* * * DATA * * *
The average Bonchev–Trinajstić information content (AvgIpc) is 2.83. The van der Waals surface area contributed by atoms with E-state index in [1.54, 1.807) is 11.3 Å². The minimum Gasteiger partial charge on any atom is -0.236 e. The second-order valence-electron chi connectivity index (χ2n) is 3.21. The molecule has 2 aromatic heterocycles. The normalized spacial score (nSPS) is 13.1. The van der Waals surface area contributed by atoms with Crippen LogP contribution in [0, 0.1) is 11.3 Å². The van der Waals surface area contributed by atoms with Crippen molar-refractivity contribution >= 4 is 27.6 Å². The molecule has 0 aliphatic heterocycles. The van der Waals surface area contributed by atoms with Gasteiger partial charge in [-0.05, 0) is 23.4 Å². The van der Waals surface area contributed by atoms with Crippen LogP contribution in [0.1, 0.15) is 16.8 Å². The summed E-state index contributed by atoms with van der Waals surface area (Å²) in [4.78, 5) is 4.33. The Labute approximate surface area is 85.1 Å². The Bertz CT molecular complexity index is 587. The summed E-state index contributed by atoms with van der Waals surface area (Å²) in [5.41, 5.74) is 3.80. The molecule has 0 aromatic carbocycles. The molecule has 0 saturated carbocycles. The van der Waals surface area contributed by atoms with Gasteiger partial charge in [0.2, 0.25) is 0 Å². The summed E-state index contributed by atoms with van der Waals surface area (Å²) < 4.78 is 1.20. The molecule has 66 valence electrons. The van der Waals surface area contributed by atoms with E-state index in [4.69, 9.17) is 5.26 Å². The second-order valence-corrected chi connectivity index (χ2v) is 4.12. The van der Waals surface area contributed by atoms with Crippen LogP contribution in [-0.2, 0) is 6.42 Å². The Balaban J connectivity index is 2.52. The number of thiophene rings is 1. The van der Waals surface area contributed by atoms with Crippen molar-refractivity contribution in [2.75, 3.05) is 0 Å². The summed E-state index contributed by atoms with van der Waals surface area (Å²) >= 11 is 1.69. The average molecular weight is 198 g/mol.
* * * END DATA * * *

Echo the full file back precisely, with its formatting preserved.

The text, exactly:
The average Bonchev–Trinajstić information content (AvgIpc) is 2.83. The van der Waals surface area contributed by atoms with E-state index in [1.54, 1.807) is 11.3 Å². The minimum Gasteiger partial charge on any atom is -0.236 e. The second-order valence-electron chi connectivity index (χ2n) is 3.21. The molecule has 2 aromatic heterocycles. The normalized spacial score (nSPS) is 13.1. The van der Waals surface area contributed by atoms with Crippen LogP contribution in [0, 0.1) is 11.3 Å². The van der Waals surface area contributed by atoms with Crippen molar-refractivity contribution >= 4 is 27.6 Å². The molecule has 0 aliphatic heterocycles. The van der Waals surface area contributed by atoms with Gasteiger partial charge in [-0.05, 0) is 23.4 Å². The van der Waals surface area contributed by atoms with Crippen LogP contribution in [0.1, 0.15) is 16.8 Å². The summed E-state index contributed by atoms with van der Waals surface area (Å²) in [4.78, 5) is 4.33. The Labute approximate surface area is 85.1 Å². The Bertz CT molecular complexity index is 587. The summed E-state index contributed by atoms with van der Waals surface area (Å²) in [5.41, 5.74) is 3.80. The molecule has 0 aromatic carbocycles. The molecule has 0 saturated carbocycles. The van der Waals surface area contributed by atoms with Gasteiger partial charge in [0.2, 0.25) is 0 Å². The summed E-state index contributed by atoms with van der Waals surface area (Å²) < 4.78 is 1.20. The molecule has 66 valence electrons. The van der Waals surface area contributed by atoms with E-state index in [4.69, 9.17) is 5.26 Å². The second-order valence-corrected chi connectivity index (χ2v) is 4.12. The van der Waals surface area contributed by atoms with Crippen LogP contribution in [-0.2, 0) is 6.42 Å². The Balaban J connectivity index is 2.52. The number of thiophene rings is 1. The van der Waals surface area contributed by atoms with Crippen molar-refractivity contribution in [2.75, 3.05) is 0 Å². The summed E-state index contributed by atoms with van der Waals surface area (Å²) >= 11 is 1.69. The average molecular weight is 198 g/mol.